Thirty police officers in Brazil are to be charged with homicide, after an investigation that implicated them in the formation of a death squad and unlawful killings.
Rio de Janeiro's Public Prosecutors Office will be charging the officers, following its investigation into the deaths of 20 people killed by police during operations in the city's shantytowns from 2007-8. All of them were registered as "acts of resistance", a term used by the police to claim that proportionate force was used during police operations that result in deaths. Only two of the victims had prior criminal records and all had wounds suggesting extrajudicial execution.
Amnesty International on Tuesday welcomed the news and the police’s full co-operation with the investigation. The organization said it would continue to monitor the case. It also urged prosecutors to extend the investigation into the over 1,000 "acts of resistance" that occur annually across the state.
Human rights groups in Brazil and around the world have condemned the registration of police killings as "acts of resistance" – now running at around three cases per day in the state of Rio de Janeiro. There are strong indications that the term is routinely used as a cover-up for summary executions. In his 2008 report on Brazil, the UN special rapporteur on extrajudicial killings concluded: "the present system constitutes a carte blanche for police killings".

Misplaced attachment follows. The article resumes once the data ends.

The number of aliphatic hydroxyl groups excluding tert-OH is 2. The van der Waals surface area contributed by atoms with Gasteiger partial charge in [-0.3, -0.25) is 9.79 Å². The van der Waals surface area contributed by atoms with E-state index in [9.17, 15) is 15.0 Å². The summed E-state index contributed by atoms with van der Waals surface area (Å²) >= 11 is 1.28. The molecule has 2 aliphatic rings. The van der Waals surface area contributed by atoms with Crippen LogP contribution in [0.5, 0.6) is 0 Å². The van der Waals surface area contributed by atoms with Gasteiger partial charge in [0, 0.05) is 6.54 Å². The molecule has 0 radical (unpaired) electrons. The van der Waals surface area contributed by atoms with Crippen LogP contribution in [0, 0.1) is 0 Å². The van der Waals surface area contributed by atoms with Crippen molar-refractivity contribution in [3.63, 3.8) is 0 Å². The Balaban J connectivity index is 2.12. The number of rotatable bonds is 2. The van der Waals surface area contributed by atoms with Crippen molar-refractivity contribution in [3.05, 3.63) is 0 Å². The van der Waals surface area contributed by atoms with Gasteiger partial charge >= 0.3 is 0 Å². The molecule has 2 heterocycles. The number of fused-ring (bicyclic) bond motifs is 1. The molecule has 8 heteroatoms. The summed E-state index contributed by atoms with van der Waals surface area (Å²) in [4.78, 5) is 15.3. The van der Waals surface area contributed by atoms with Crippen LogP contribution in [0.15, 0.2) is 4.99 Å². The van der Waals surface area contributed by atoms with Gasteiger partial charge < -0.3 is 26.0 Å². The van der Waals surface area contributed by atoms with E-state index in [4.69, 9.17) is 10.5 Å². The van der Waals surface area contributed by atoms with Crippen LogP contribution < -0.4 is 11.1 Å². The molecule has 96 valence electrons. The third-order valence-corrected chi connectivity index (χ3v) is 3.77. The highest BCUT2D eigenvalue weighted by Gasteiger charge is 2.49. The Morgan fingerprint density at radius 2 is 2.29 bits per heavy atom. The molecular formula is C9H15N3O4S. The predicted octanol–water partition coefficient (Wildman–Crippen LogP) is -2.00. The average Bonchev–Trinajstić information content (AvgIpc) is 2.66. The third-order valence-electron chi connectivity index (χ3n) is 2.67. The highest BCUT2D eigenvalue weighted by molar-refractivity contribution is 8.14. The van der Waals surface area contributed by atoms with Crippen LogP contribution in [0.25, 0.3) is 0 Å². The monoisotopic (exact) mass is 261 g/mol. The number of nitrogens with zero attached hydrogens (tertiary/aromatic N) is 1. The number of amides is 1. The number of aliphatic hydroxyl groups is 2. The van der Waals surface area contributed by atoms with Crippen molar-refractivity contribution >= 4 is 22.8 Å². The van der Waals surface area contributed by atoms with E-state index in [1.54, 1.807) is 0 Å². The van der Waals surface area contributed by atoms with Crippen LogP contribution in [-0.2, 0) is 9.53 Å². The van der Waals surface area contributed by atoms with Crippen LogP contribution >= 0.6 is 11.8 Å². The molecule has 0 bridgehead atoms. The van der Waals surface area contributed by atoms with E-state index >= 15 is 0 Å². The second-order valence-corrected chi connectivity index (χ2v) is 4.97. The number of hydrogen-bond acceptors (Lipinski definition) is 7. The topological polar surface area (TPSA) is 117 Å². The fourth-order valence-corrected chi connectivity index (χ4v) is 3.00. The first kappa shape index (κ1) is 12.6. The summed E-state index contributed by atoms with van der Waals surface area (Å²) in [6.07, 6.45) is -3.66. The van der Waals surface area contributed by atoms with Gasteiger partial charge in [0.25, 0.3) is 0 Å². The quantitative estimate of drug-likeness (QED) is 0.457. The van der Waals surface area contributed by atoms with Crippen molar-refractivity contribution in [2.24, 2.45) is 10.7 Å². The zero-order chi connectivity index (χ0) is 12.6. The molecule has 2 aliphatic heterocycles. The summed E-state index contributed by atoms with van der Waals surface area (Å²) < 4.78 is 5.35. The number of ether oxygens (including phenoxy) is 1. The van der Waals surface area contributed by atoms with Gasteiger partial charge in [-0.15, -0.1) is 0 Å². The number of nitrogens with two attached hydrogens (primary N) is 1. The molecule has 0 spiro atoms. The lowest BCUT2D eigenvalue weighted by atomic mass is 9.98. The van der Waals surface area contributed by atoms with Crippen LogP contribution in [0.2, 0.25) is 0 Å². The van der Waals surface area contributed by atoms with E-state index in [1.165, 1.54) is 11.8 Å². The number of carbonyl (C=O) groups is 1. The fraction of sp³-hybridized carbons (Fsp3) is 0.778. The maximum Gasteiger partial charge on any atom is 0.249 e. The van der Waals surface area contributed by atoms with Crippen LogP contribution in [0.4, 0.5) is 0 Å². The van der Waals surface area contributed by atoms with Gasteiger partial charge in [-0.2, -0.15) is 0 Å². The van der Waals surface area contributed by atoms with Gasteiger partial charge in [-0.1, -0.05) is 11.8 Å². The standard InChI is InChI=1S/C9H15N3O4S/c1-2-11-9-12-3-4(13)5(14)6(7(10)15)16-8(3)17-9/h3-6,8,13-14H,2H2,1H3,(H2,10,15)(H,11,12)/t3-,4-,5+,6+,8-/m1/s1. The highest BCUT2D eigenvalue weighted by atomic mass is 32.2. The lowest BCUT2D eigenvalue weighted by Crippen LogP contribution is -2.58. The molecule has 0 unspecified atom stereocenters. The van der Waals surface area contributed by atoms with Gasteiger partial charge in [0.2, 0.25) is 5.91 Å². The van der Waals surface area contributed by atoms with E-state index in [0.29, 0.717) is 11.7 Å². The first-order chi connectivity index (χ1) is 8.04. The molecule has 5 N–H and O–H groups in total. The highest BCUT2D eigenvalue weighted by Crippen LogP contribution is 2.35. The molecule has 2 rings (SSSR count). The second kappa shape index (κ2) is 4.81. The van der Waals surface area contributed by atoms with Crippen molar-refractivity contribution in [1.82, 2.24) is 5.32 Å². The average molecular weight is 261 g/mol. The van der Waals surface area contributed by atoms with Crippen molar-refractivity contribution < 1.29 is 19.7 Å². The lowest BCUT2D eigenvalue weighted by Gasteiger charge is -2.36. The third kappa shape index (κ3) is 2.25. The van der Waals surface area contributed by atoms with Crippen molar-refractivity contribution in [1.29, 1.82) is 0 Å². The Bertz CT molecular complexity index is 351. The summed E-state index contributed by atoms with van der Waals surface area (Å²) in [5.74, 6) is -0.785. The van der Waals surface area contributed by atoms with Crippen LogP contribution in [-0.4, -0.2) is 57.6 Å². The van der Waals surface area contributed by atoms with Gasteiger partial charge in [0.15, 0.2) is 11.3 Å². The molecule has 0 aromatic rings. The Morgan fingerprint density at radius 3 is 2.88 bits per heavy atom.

Amnesty International has long called for an end to the use of the term and for the designation of all police killings as homicide, subject to thorough and independent investigation.
The organization said that is time for the state authorities to build on recent initiatives, and create a police force that is accountable, professional, and responsive to the needs of all communities.